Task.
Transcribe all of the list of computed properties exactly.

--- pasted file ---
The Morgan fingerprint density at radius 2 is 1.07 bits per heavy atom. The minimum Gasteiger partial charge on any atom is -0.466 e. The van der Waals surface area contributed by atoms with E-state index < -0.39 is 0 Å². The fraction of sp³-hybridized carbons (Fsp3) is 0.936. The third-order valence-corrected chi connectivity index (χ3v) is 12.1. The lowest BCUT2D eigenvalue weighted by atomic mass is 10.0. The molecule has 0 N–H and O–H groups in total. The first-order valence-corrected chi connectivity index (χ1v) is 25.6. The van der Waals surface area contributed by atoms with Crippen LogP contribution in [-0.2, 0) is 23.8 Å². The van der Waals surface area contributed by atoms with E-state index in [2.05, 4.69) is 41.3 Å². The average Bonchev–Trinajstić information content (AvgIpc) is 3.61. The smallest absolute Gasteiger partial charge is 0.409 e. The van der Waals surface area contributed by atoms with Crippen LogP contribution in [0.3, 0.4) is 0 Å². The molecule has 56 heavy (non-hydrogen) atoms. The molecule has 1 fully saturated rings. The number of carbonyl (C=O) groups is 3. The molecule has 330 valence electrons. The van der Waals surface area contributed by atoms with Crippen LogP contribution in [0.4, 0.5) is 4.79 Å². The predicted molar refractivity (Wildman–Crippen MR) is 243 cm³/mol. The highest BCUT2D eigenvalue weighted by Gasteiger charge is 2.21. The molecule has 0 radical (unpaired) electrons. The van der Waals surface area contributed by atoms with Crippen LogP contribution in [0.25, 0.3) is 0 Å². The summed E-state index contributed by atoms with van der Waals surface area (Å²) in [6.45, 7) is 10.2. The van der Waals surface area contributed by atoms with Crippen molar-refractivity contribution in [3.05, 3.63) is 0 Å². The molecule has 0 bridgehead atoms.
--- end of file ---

The Morgan fingerprint density at radius 2 is 1.07 bits per heavy atom. The minimum Gasteiger partial charge on any atom is -0.466 e. The van der Waals surface area contributed by atoms with E-state index < -0.39 is 0 Å². The fraction of sp³-hybridized carbons (Fsp3) is 0.936. The third-order valence-corrected chi connectivity index (χ3v) is 12.1. The lowest BCUT2D eigenvalue weighted by atomic mass is 10.0. The molecule has 0 N–H and O–H groups in total. The first-order valence-corrected chi connectivity index (χ1v) is 25.6. The van der Waals surface area contributed by atoms with Crippen LogP contribution in [-0.2, 0) is 23.8 Å². The van der Waals surface area contributed by atoms with E-state index in [2.05, 4.69) is 41.3 Å². The average Bonchev–Trinajstić information content (AvgIpc) is 3.61. The smallest absolute Gasteiger partial charge is 0.409 e. The van der Waals surface area contributed by atoms with Crippen LogP contribution in [0.3, 0.4) is 0 Å². The molecule has 56 heavy (non-hydrogen) atoms. The molecule has 1 fully saturated rings. The number of carbonyl (C=O) groups is 3. The molecule has 330 valence electrons. The van der Waals surface area contributed by atoms with Crippen LogP contribution in [0.4, 0.5) is 4.79 Å². The predicted molar refractivity (Wildman–Crippen MR) is 243 cm³/mol. The highest BCUT2D eigenvalue weighted by Gasteiger charge is 2.21. The molecule has 0 radical (unpaired) electrons. The van der Waals surface area contributed by atoms with Crippen LogP contribution in [0.25, 0.3) is 0 Å². The summed E-state index contributed by atoms with van der Waals surface area (Å²) in [6.45, 7) is 10.2. The van der Waals surface area contributed by atoms with Crippen molar-refractivity contribution in [3.05, 3.63) is 0 Å². The molecule has 0 bridgehead atoms.